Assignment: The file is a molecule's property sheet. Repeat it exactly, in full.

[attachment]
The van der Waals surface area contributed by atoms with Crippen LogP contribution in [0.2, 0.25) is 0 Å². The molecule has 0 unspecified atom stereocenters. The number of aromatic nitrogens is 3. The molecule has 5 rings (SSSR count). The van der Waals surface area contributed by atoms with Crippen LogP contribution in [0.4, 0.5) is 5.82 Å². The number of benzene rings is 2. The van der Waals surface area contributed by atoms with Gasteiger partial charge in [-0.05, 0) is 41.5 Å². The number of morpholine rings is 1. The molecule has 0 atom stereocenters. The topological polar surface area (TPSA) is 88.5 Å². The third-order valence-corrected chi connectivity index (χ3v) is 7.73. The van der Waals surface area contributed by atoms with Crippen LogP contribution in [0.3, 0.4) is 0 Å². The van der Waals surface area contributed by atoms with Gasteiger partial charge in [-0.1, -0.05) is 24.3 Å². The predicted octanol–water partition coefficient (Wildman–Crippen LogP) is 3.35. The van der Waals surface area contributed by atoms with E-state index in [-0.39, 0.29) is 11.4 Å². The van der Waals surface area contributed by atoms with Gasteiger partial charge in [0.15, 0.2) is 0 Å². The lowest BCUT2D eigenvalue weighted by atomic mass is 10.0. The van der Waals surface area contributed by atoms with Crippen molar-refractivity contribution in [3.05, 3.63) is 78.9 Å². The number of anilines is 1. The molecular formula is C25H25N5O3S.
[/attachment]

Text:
The van der Waals surface area contributed by atoms with Crippen LogP contribution in [0.2, 0.25) is 0 Å². The molecule has 0 unspecified atom stereocenters. The number of aromatic nitrogens is 3. The molecule has 5 rings (SSSR count). The van der Waals surface area contributed by atoms with Crippen LogP contribution in [0.4, 0.5) is 5.82 Å². The number of benzene rings is 2. The van der Waals surface area contributed by atoms with Gasteiger partial charge in [-0.05, 0) is 41.5 Å². The number of morpholine rings is 1. The molecule has 0 atom stereocenters. The topological polar surface area (TPSA) is 88.5 Å². The third-order valence-corrected chi connectivity index (χ3v) is 7.73. The van der Waals surface area contributed by atoms with Crippen LogP contribution in [0.3, 0.4) is 0 Å². The van der Waals surface area contributed by atoms with Gasteiger partial charge in [-0.1, -0.05) is 24.3 Å². The predicted octanol–water partition coefficient (Wildman–Crippen LogP) is 3.35. The van der Waals surface area contributed by atoms with E-state index in [-0.39, 0.29) is 11.4 Å². The van der Waals surface area contributed by atoms with Gasteiger partial charge in [0.15, 0.2) is 0 Å². The lowest BCUT2D eigenvalue weighted by atomic mass is 10.0. The van der Waals surface area contributed by atoms with Crippen molar-refractivity contribution in [3.05, 3.63) is 78.9 Å². The number of anilines is 1. The molecular formula is C25H25N5O3S.